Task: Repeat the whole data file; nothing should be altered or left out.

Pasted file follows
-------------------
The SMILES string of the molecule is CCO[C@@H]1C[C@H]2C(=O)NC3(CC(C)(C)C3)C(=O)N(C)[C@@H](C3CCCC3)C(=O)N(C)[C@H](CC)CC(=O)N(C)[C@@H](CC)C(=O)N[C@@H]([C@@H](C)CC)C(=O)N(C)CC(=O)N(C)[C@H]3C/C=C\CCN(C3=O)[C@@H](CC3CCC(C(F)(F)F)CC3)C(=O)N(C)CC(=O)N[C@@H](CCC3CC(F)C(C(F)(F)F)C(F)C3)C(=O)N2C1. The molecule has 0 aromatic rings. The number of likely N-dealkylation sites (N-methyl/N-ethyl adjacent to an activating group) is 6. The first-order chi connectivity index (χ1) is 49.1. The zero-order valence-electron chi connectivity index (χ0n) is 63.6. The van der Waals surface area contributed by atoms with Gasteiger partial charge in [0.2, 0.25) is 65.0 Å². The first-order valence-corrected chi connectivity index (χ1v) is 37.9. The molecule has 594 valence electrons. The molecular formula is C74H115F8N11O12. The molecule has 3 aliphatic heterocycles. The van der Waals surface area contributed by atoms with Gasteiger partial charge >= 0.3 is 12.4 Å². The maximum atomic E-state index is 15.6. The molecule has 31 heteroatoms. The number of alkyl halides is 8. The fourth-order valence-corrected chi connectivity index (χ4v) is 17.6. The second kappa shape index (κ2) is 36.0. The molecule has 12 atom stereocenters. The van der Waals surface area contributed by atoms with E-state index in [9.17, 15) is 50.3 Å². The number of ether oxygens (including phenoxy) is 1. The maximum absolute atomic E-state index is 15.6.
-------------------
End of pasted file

The SMILES string of the molecule is CCO[C@@H]1C[C@H]2C(=O)NC3(CC(C)(C)C3)C(=O)N(C)[C@@H](C3CCCC3)C(=O)N(C)[C@H](CC)CC(=O)N(C)[C@@H](CC)C(=O)N[C@@H]([C@@H](C)CC)C(=O)N(C)CC(=O)N(C)[C@H]3C/C=C\CCN(C3=O)[C@@H](CC3CCC(C(F)(F)F)CC3)C(=O)N(C)CC(=O)N[C@@H](CCC3CC(F)C(C(F)(F)F)C(F)C3)C(=O)N2C1. The molecule has 0 aromatic rings. The number of likely N-dealkylation sites (N-methyl/N-ethyl adjacent to an activating group) is 6. The first-order chi connectivity index (χ1) is 49.1. The zero-order valence-electron chi connectivity index (χ0n) is 63.6. The van der Waals surface area contributed by atoms with Gasteiger partial charge in [0.2, 0.25) is 65.0 Å². The first-order valence-corrected chi connectivity index (χ1v) is 37.9. The molecule has 594 valence electrons. The molecular formula is C74H115F8N11O12. The molecule has 3 aliphatic heterocycles. The van der Waals surface area contributed by atoms with Gasteiger partial charge >= 0.3 is 12.4 Å². The maximum atomic E-state index is 15.6. The molecule has 31 heteroatoms. The number of alkyl halides is 8. The fourth-order valence-corrected chi connectivity index (χ4v) is 17.6. The second kappa shape index (κ2) is 36.0. The molecule has 12 atom stereocenters. The van der Waals surface area contributed by atoms with E-state index in [9.17, 15) is 50.3 Å². The number of ether oxygens (including phenoxy) is 1. The maximum absolute atomic E-state index is 15.6.